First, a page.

Schools to reopen without expanded Medicaid program
CONCORD, N.H. (AP) — Schools will reopen in the next few weeks across New Hampshire without newly available federal money for student services such as speech therapy, mental health counseling and nursing.
The Legislature passed a bill a year ago to expand a program that allows schools to be reimbursed for 50 percent of the cost of providing such services to Medicaid-eligible students. In the past, the Medicaid to Schools program applied only to students with Individual Education Plans under the federal special education law. But after the federal government revised its guidance, lawmakers expanded the program to cover any Medicaid-eligible student with medical needs.
The bill required the state Department of Health and Human Services to start working on the changes by Sept. 1, 2017. Parents and advocates are frustrated that the work remains unfinished heading into the new academic year.
“It’s a significant assistance to public schools, and the only reason it’s not in effect is because of the failure to implement the program as required,” said Michael Skibbie, policy director at the Disability Rights Center of New Hampshire. “We don’t know exactly how much is being left on the table by failing to implement this program, but we think it’s pretty significant. It’s a real problem.”
LeeAnn Bowen, of Merrimack, has a 9-year-old daughter who is covered by Medicaid and has an IEP. But her 5-year-old son isn’t covered and doesn’t have an IEP. She said she has unsuccessfully pressed the school district to provide services to help with his lack of core strength and other issues. Even if he wasn’t eligible under Medicaid to Schools, she wishes it was implemented so it could free up money for other students.
“I don’t understand why some children get it and some don’t,” she said.
In a letter to the Disability Rights Center and others in May, DHHS Commissioner Jeffrey Meyers said the department “will initiate formal rulemaking early this summer so that this program is in place by the beginning of the 2018-2019 school year.”
But Christine Santaniello, the director of the Division of Long Term Supports and Services, said a draft amendment to the existing program rules won’t be presented to the legislative committee that must approve changes until sometime in the fall.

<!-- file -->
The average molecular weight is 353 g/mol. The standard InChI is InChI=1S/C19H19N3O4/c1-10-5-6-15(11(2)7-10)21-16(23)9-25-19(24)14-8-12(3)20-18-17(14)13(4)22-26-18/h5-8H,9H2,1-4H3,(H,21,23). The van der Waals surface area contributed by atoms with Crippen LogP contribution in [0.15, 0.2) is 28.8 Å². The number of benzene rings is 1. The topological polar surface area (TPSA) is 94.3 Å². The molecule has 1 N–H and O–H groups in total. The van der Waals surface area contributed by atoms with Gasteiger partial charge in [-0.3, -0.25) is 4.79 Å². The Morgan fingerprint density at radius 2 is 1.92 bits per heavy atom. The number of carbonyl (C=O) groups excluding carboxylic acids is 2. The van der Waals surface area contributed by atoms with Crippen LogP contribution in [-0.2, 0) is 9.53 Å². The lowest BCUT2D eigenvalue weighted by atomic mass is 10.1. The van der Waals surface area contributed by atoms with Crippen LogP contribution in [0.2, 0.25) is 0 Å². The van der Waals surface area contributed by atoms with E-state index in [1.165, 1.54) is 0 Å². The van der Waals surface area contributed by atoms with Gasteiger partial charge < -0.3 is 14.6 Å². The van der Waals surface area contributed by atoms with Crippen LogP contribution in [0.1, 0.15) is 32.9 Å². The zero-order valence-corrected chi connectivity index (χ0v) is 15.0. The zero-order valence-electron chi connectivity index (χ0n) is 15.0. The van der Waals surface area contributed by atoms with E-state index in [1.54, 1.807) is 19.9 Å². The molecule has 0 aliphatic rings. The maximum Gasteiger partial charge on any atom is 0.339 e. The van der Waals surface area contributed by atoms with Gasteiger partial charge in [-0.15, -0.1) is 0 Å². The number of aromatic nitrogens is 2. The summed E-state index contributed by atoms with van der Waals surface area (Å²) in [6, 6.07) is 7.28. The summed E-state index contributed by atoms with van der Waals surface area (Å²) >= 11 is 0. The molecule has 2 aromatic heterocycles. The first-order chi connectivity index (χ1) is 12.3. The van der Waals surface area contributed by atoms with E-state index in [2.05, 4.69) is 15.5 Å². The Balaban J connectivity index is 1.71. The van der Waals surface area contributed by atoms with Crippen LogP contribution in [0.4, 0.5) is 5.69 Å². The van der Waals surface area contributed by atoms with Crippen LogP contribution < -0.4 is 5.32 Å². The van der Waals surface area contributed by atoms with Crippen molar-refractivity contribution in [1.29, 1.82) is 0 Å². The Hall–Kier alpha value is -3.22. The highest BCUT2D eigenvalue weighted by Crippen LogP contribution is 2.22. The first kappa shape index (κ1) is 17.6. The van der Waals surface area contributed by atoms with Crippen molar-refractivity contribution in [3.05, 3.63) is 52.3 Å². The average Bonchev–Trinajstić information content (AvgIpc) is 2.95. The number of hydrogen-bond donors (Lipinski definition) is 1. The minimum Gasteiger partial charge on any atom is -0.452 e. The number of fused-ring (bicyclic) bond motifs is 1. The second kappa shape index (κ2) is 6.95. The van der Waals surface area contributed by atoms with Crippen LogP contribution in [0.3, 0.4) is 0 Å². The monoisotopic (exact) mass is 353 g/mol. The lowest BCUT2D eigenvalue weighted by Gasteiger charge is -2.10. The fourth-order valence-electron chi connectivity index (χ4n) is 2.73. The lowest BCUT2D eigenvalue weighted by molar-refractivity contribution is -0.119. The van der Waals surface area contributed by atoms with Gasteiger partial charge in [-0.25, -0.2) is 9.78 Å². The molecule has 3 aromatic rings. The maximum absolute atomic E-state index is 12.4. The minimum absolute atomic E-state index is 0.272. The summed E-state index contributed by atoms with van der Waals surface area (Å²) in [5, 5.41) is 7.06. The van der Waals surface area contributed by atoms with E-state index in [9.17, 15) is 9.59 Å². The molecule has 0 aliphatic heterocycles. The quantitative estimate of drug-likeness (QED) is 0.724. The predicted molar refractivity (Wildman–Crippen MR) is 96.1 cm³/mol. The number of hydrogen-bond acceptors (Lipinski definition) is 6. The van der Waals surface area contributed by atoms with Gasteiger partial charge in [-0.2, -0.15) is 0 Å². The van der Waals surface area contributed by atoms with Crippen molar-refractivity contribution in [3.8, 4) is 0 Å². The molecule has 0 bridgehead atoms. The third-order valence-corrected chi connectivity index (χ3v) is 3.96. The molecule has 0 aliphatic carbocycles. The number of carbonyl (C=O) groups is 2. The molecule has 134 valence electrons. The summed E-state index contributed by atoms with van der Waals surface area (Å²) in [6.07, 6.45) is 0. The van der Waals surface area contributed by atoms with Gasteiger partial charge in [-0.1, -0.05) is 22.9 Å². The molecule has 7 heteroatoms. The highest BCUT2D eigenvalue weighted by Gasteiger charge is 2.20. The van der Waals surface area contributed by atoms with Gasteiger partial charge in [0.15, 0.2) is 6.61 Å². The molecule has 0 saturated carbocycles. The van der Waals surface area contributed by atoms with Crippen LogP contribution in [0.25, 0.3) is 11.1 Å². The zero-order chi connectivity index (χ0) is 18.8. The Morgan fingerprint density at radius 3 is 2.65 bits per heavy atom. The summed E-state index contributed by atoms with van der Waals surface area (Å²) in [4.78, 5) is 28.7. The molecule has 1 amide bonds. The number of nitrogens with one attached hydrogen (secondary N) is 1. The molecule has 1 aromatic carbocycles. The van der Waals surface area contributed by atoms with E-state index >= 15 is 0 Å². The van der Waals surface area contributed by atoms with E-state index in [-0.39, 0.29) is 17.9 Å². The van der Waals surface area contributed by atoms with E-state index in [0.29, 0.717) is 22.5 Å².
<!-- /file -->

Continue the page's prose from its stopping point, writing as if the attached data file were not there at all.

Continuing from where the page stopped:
The department did meet the Sept. 1 deadline to start the process, Santaniello said, and since then officials have researched what other states have done and have met with school districts and other stakeholders.
“It’s a process, and it’s complicated. We want to do it, and do it right,” she said in an interview. “We’re also doing it within our existing staff resources.”
Santaniello said 63 percent of schools participate in the current program. That resulted in $27.9 million from the federal government in fiscal year 2016, according to the New Hampshire Fiscal Policy Institute.
Skibbe said schools already are providing many of the services, but he also believes there are children who are going without. For example, he said more schools would be able to participate in efforts to better coordinate services between schools and community mental health centers if they had more funding. It’s unclear how many additional students might benefit from the funding.
“It can’t be demonstrated, but I believe there are services that would be provided if schools could just get across the threshold to being able to afford them,” he said.
Rebecca Whitley, policy coordinator for the Children’s Behavioral Health Collaborative, said the expansion of Medicaid to Schools was an important part of the effort to create a comprehensive system of care for children with behavioral health needs.
“Especially at a time when our state is grappling with mental health and substance use crises, the delay in implementation has resulted in the loss of substantial federal funds to support financially strained school districts hoping to support children and their families,” she said.
Janette Plaisted, of Rochester, has a 13-year-old son who has an acquired brain injury and autism. He is covered by a Medicaid program for severely disabled children, has an IEP and receives counseling, occupational therapy, speech therapy and other services at school. Plaisted said she doesn’t know whether his school bills Medicaid for those services, but hopes once the program is expanded, the school will be able to offer more to other students.
“I’m really having trouble getting him the supports he needs, but I’m also conscious of the low budget we have in our city, and I don’t want to take away from other children,” she said.
This story has been corrected to show schools will reopen in the next few weeks, not this month.